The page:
People who live together or are married are better off financially than those who are single, according to new research.
In a survey of more than 2,000 UK adults commissioned by first direct bank, those who were married or living together were more than £100 better off each month than single people.
Just under two-thirds of those questioned (65 percent) said they were living together or married, a fifth (19 percent) were single and eight percent were in a relationship but living separately.
The research found that the average monthly disposable income for a couple who were married or living together was £102 more than for a single person, giving them an extra £1,224 each year.
When it came to their financial future, only 37 percent of single people felt able to add to their savings each month, compared with 45 percent of those who were living together or married.
Married couples and cohabitees were also more likely to be able to afford mortgage payments (45 percent compared with 24 percent of single people) and a mortgage deposit (19 percent against 14 percent).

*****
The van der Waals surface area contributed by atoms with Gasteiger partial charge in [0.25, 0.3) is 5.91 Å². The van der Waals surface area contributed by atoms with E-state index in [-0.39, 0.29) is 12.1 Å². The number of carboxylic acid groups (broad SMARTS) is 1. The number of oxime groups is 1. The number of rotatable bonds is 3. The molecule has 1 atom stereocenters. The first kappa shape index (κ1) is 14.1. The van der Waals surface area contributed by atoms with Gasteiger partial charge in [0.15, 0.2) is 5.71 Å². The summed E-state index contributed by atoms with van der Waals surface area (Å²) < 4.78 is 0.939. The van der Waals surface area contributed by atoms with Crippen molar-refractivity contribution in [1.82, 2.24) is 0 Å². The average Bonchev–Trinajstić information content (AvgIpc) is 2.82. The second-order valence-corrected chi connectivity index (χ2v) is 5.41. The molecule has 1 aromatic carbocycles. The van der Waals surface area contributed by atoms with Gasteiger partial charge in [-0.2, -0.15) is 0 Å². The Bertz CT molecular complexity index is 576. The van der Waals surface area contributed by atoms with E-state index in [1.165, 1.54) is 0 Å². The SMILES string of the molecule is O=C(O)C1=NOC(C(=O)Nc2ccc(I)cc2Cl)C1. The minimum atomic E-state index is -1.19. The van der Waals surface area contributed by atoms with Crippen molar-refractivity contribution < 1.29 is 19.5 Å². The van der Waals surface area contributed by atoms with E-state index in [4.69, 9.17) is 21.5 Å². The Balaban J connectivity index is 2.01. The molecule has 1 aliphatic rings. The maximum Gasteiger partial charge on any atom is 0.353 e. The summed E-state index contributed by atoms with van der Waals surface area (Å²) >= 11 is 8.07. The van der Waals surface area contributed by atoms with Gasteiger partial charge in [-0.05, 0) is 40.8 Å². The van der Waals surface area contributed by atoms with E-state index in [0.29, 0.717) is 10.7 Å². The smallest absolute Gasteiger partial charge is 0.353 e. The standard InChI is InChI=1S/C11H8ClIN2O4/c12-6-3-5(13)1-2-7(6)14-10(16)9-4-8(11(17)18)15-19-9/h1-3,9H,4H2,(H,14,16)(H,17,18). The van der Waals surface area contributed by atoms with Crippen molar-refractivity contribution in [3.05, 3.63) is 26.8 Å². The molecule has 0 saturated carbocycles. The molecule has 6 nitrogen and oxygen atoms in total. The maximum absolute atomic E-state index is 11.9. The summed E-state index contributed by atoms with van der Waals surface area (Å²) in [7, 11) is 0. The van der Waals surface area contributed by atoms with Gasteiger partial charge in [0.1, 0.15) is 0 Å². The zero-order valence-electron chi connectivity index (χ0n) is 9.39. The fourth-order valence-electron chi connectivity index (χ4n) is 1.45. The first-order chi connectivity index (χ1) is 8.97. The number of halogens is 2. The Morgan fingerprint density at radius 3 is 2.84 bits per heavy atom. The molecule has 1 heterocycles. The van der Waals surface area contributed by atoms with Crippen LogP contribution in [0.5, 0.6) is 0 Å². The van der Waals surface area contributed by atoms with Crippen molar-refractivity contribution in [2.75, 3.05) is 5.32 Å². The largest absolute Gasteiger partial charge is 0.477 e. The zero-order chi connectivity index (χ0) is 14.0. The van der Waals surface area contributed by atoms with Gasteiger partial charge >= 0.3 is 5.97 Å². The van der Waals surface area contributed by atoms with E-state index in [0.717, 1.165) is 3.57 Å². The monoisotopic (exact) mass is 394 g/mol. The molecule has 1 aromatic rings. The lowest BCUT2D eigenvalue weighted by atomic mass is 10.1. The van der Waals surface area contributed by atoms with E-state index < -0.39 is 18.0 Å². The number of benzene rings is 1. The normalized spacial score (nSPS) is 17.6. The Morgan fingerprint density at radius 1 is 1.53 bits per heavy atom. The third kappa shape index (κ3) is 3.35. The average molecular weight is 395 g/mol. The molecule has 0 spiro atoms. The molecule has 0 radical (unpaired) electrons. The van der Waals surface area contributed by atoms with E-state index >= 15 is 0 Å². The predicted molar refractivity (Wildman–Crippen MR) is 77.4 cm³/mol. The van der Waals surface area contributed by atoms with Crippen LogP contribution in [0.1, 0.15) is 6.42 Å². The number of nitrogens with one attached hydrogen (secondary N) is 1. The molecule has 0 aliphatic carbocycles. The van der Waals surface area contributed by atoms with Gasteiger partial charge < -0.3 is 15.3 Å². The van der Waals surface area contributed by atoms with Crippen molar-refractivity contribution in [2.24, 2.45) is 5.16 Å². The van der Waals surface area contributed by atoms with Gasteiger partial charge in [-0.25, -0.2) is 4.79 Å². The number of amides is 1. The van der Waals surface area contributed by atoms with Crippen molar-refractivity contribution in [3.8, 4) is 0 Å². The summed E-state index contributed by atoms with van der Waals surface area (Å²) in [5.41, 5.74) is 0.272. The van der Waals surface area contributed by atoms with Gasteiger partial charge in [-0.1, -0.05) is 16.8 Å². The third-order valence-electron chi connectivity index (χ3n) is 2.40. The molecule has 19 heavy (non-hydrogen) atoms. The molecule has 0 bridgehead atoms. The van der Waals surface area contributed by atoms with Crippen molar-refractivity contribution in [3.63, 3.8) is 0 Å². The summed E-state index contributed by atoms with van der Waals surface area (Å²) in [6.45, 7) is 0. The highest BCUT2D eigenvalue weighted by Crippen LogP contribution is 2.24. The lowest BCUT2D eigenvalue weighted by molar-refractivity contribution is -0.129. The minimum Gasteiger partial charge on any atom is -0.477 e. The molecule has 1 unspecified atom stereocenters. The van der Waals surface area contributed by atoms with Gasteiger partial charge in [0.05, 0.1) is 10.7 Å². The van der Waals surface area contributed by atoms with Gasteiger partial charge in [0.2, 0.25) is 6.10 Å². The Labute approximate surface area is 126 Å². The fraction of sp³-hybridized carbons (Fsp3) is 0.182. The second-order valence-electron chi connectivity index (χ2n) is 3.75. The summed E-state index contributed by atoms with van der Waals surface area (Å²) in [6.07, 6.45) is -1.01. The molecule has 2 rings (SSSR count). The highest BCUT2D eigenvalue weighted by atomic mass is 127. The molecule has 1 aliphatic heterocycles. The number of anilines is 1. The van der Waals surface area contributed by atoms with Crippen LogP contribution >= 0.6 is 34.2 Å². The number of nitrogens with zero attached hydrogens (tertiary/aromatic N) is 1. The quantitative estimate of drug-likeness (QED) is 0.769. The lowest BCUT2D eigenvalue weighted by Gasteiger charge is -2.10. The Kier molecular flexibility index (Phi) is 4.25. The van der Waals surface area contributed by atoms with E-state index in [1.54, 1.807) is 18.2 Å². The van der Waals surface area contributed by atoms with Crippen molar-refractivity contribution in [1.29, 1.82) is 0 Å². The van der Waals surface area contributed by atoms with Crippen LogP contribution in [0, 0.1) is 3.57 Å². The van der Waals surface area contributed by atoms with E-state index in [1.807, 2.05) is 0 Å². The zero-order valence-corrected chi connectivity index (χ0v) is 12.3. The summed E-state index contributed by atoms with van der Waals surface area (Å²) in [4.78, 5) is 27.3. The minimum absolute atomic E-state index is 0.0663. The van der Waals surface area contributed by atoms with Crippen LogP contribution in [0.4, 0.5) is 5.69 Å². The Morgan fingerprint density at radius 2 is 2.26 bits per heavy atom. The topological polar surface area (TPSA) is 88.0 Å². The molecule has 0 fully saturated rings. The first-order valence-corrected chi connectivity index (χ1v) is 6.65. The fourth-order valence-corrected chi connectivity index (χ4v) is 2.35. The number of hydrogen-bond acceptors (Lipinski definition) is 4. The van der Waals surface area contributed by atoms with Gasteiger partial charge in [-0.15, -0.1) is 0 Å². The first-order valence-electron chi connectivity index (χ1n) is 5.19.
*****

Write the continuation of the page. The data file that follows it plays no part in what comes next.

Andy Forbes of first direct said: “I’m not advocating that people should move in together before they’re ready, but for those already considering sharing a roof it definitely makes financial sense."
While it may appear to make sense financially to move in together, whether on a cohabiting or more formal basis, renting or buying a property together can cause difficulties further down the line if the couple’s relationship breaks down.
Putting in place a living together agreement or pre-nuptial agreement can be a sensible step to make arrangements for children and protect each partner’s property and financial interests in the event of a split, particularly if they are bringing significant assets into the relationship.